“Dear Mr. Arbuthnot, “Your sympathy and that of Mrs. Arbuthnot is very precious to me and I answer you both in one. I cannot answer general letters, but you were his best friend. I should like to tell you all if I saw you but I have no heart to write it. . . . I am arranging all his affairs and when finished I bring him to England. . . . I shall be a little slow coming because I have so much to do with his books and MSS., and secondly because the rent is paid to the 24th February and I am too poor to pay two places. Here I cannot separate from his body, and there it will be in the earth. I am so thoroughly stunned that I feel nothing outside, but my heart is crucified. I have lost all in him. You will want to know my plans. When my work is done, say 1st of March, I will go into a long retreat in a convent and will offer myself to a Sister of Charity. I do not think I shall be accepted for my age and infirmities, but will try. . . . The world is for me a dead letter, and can no more touch me. No more joy — no further sorrow can affect me. Dr. Baker is so good to me, and is undertaking my affairs himself as I really cannot care about them now. Love to both. God bless you both for unvarying friendship and kindness. Your affectionate and desolate friend, Isabel Burton.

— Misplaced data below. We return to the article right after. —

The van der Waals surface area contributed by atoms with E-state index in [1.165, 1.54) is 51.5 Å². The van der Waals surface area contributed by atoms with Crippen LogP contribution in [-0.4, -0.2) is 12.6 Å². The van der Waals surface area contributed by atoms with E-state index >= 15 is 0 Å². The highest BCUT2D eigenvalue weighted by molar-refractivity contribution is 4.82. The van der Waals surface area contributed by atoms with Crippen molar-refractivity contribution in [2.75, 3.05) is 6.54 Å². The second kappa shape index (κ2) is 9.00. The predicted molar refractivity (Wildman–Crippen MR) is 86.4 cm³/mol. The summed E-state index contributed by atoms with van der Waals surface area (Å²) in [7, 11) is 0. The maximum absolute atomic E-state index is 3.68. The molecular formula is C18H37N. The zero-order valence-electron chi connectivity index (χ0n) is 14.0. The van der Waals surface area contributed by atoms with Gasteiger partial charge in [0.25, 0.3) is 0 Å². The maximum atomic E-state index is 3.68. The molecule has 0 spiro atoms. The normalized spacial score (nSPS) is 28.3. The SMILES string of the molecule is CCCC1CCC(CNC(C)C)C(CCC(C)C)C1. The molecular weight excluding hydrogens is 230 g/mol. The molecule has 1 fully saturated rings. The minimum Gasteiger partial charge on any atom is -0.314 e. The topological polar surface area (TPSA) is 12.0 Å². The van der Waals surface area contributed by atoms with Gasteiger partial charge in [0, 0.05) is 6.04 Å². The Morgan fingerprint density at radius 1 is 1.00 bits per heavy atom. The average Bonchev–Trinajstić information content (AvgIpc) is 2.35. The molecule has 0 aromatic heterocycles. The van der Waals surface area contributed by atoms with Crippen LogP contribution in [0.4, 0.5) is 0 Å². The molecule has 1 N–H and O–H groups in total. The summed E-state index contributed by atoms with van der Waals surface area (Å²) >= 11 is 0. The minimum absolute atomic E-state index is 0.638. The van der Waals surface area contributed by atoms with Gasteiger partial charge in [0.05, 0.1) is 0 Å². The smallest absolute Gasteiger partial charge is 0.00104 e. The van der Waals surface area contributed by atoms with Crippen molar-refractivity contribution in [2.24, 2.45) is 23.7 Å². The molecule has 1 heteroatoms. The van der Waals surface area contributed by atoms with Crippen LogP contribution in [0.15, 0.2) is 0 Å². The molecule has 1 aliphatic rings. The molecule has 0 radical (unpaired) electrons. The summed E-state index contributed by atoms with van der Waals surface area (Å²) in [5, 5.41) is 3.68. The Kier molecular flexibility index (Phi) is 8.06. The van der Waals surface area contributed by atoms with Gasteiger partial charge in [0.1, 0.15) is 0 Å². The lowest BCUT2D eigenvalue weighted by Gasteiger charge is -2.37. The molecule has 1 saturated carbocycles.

“I have saved his gold watch-chain as a memorial for you.”